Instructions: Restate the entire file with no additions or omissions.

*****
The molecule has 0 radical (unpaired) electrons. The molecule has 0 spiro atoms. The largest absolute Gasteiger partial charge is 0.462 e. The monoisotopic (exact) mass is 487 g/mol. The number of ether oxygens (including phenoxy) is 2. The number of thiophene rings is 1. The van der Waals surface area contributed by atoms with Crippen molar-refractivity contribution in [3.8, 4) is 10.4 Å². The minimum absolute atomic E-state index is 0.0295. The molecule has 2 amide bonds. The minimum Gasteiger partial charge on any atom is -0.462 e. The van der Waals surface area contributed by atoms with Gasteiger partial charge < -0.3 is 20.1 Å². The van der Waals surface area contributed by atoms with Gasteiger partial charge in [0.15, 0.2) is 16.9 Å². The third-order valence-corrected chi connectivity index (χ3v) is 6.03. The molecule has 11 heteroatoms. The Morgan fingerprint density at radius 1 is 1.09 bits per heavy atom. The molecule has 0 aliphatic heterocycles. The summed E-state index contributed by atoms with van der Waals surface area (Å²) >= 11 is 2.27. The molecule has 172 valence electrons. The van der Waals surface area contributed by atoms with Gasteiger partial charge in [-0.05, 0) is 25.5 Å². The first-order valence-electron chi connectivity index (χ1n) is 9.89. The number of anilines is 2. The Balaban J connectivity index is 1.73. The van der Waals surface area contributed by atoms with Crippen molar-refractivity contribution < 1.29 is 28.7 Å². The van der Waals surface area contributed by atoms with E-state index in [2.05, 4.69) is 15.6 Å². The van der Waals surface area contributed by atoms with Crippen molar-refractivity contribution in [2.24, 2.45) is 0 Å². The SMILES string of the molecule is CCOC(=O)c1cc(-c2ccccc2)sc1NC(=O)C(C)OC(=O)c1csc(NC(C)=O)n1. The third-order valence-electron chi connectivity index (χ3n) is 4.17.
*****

The molecule has 0 radical (unpaired) electrons. The molecule has 0 spiro atoms. The largest absolute Gasteiger partial charge is 0.462 e. The monoisotopic (exact) mass is 487 g/mol. The number of ether oxygens (including phenoxy) is 2. The number of thiophene rings is 1. The van der Waals surface area contributed by atoms with Crippen molar-refractivity contribution in [3.8, 4) is 10.4 Å². The minimum absolute atomic E-state index is 0.0295. The molecule has 2 amide bonds. The minimum Gasteiger partial charge on any atom is -0.462 e. The van der Waals surface area contributed by atoms with Gasteiger partial charge < -0.3 is 20.1 Å². The van der Waals surface area contributed by atoms with Gasteiger partial charge in [0.15, 0.2) is 16.9 Å². The third-order valence-corrected chi connectivity index (χ3v) is 6.03. The molecule has 11 heteroatoms. The Morgan fingerprint density at radius 1 is 1.09 bits per heavy atom. The molecule has 0 aliphatic heterocycles. The summed E-state index contributed by atoms with van der Waals surface area (Å²) >= 11 is 2.27. The molecule has 172 valence electrons. The van der Waals surface area contributed by atoms with Gasteiger partial charge in [-0.05, 0) is 25.5 Å². The first-order valence-electron chi connectivity index (χ1n) is 9.89. The number of anilines is 2. The Balaban J connectivity index is 1.73. The van der Waals surface area contributed by atoms with Crippen molar-refractivity contribution < 1.29 is 28.7 Å². The van der Waals surface area contributed by atoms with E-state index in [2.05, 4.69) is 15.6 Å². The van der Waals surface area contributed by atoms with Crippen molar-refractivity contribution in [2.24, 2.45) is 0 Å². The SMILES string of the molecule is CCOC(=O)c1cc(-c2ccccc2)sc1NC(=O)C(C)OC(=O)c1csc(NC(C)=O)n1. The third-order valence-electron chi connectivity index (χ3n) is 4.17.